If you're heading home for the holidays, don't forget to make plans for your pets, too.

This holiday weekend, 43.6 million people are expected to travel more than 50 miles from home, according to American Automobile Association projections. Whether you're taking your four-legged friend to the family feast or leaving them behind, it's a good idea to think ahead, said Jeff Hogans, owner of Harden Ranch Veterinary Hospital in Salinas.

For people hitting the road with their pets, safety is a concern. Although there are seat belt laws for people, nothing is required for pet passengers. A calm dog can be thrown with the same amount of force as an active dog in a crash or sudden stop — a danger for all passengers as well as the pet, said Jennifer Huebner-Davidson, AAA Traffic Safety Programs manager, in a press release.

Though 1-in-5 drivers said they have been distracted by pets while driving, and 83 percent of drivers are aware it is dangerous, only 16 percent of owners regularly use pet restraints, according to the 2011 AAA/Kurgo Pet Passenger Safety Survey.

Anyone thinking about taking a plane trip with their pet should visit their veterinarian for a health certificate, said Hogans. Although not every airline requires a certificate, the paperwork needs to be issued — ahead of time — by a veterinarian specifically credentialed to do so.

If you're considering boarding your pet while you're away, you should already have reservations.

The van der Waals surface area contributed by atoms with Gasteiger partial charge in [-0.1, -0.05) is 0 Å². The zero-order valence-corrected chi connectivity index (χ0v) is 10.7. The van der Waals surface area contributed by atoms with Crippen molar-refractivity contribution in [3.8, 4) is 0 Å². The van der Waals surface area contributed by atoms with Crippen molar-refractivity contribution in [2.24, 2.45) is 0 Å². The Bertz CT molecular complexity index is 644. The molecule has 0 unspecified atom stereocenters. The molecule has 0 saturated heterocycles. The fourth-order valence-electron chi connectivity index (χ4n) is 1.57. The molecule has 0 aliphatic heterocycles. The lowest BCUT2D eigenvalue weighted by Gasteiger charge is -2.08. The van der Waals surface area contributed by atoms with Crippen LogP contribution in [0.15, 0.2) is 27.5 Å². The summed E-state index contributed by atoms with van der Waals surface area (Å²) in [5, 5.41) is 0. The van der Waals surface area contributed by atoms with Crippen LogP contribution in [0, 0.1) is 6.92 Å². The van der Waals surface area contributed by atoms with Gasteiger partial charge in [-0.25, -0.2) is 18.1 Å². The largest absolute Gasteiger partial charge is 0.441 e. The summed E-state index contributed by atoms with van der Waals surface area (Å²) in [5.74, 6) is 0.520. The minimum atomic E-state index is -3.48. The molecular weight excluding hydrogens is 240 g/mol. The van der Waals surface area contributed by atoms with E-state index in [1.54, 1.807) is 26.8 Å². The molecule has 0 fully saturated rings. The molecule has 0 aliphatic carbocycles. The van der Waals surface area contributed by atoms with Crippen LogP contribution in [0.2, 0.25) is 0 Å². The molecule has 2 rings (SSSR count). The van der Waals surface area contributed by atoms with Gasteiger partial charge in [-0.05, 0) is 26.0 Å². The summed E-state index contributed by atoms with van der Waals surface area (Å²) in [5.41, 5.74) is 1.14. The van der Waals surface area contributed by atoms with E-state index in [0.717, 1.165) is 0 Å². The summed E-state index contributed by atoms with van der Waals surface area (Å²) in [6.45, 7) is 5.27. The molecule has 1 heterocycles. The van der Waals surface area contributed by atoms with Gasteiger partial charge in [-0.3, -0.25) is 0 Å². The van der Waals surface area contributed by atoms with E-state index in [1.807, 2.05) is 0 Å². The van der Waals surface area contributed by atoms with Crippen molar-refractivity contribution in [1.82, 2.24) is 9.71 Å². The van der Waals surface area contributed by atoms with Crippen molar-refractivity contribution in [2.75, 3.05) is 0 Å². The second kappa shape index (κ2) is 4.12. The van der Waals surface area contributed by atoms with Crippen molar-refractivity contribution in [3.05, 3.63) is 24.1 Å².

"Holidays are always peak times in Monterey. A lot of military are rotating out and families are rotating in," said Joel Jensen, owner of Home Away From Home, a day care, boarding and grooming facility in Monterey.

Although there is still some space available, Jensen said, lodging is usually full four weeks before holidays. All kinds of animals are welcome at Home Away From Home, from chinchillas to parrots. Just no fish, said Jensen. The cost of care depends on what each pet needs and availability.

Scheduling in advance is ideal because most kennels require current vaccinations, said Hogans.

The Harden Ranch boarding facility is already 75 percent full said customer service representative, Elisa Lobell. But there is still time to book accommodations, she said. It costs extra, but pampered pooches can relax in double-sized, upscale "suites" with extra-fluffy beds, televisions, and webcams that owners can check 24/7 with their smart phone.

There is even a stay-and-swim option with the adjoining Motiv K9 Fitness Therapy center owned by Becky Lewis. Water-loving pets can enjoy supervised half-hour swims in an enclosed, heated pool. Dogs of all sizes, from four-pound yorkies to 145-pound Mastiffs, like to get their paws wet while their on "vacation", said Lewis.

Another option for the stay-at-home critters are pet sitters.

"My calendar has openings right now, but I'll probably be completely booked by Wednesday night," said Lucinda Andersen, the 20-year owner of Carmel-based Happy Pets Sitting Service. People's plans often change at the last minute and flexibility is a key for pet sitters, she said.

When everyone stays home for the holidays, our pets often get a few extra helpings of food along with everyone else. There can be too much of a good thing.

"There's a huge increase in patients with stomach problems during the holidays. Pets get into stuff that really wreaks havoc with their intestinal tracts," said Hogans. But, just like people, pets find good food hard to resist: His own dog stole the turkey off the table after dinner last year, he said.

Elizabeth Devitt can be reached at 648-1188 or ldevitt@montereyherald.com